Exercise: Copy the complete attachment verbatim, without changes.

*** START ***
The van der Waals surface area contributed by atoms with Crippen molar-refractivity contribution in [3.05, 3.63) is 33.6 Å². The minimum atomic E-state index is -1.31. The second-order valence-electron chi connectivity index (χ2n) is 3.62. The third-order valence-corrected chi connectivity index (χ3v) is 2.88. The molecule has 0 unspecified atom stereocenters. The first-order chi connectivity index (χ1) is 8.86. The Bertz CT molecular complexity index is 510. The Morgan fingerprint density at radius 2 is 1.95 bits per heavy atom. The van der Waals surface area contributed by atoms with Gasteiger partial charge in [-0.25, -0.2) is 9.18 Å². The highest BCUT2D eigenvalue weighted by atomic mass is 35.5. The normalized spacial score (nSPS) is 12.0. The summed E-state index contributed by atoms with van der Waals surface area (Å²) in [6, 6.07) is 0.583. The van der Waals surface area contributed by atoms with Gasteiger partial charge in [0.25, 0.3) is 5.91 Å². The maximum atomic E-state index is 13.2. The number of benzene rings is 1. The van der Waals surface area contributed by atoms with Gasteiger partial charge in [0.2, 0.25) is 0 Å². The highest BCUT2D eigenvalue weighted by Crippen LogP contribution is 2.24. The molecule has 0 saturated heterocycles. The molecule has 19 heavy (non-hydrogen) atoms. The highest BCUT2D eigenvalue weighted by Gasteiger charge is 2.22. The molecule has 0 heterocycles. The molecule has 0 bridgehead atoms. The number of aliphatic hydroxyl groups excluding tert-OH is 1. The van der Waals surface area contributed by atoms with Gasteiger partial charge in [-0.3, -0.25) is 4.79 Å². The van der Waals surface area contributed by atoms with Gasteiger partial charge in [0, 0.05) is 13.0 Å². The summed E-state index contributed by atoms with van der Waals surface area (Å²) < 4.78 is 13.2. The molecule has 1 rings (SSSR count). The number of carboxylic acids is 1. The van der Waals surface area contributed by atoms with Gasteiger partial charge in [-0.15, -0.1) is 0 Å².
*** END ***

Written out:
The van der Waals surface area contributed by atoms with Crippen molar-refractivity contribution in [3.05, 3.63) is 33.6 Å². The minimum atomic E-state index is -1.31. The second-order valence-electron chi connectivity index (χ2n) is 3.62. The third-order valence-corrected chi connectivity index (χ3v) is 2.88. The molecule has 0 unspecified atom stereocenters. The first-order chi connectivity index (χ1) is 8.86. The Bertz CT molecular complexity index is 510. The Morgan fingerprint density at radius 2 is 1.95 bits per heavy atom. The van der Waals surface area contributed by atoms with Gasteiger partial charge in [-0.25, -0.2) is 9.18 Å². The highest BCUT2D eigenvalue weighted by atomic mass is 35.5. The normalized spacial score (nSPS) is 12.0. The summed E-state index contributed by atoms with van der Waals surface area (Å²) in [6, 6.07) is 0.583. The van der Waals surface area contributed by atoms with Gasteiger partial charge in [0.25, 0.3) is 5.91 Å². The maximum atomic E-state index is 13.2. The number of benzene rings is 1. The van der Waals surface area contributed by atoms with Gasteiger partial charge in [0.2, 0.25) is 0 Å². The highest BCUT2D eigenvalue weighted by Crippen LogP contribution is 2.24. The molecule has 0 saturated heterocycles. The molecule has 19 heavy (non-hydrogen) atoms. The highest BCUT2D eigenvalue weighted by Gasteiger charge is 2.22. The molecule has 0 heterocycles. The molecule has 0 bridgehead atoms. The number of aliphatic hydroxyl groups excluding tert-OH is 1. The van der Waals surface area contributed by atoms with Gasteiger partial charge in [-0.3, -0.25) is 4.79 Å². The van der Waals surface area contributed by atoms with Gasteiger partial charge in [0, 0.05) is 13.0 Å². The summed E-state index contributed by atoms with van der Waals surface area (Å²) < 4.78 is 13.2. The molecule has 1 rings (SSSR count). The number of carboxylic acids is 1. The van der Waals surface area contributed by atoms with Gasteiger partial charge in [-0.15, -0.1) is 0 Å².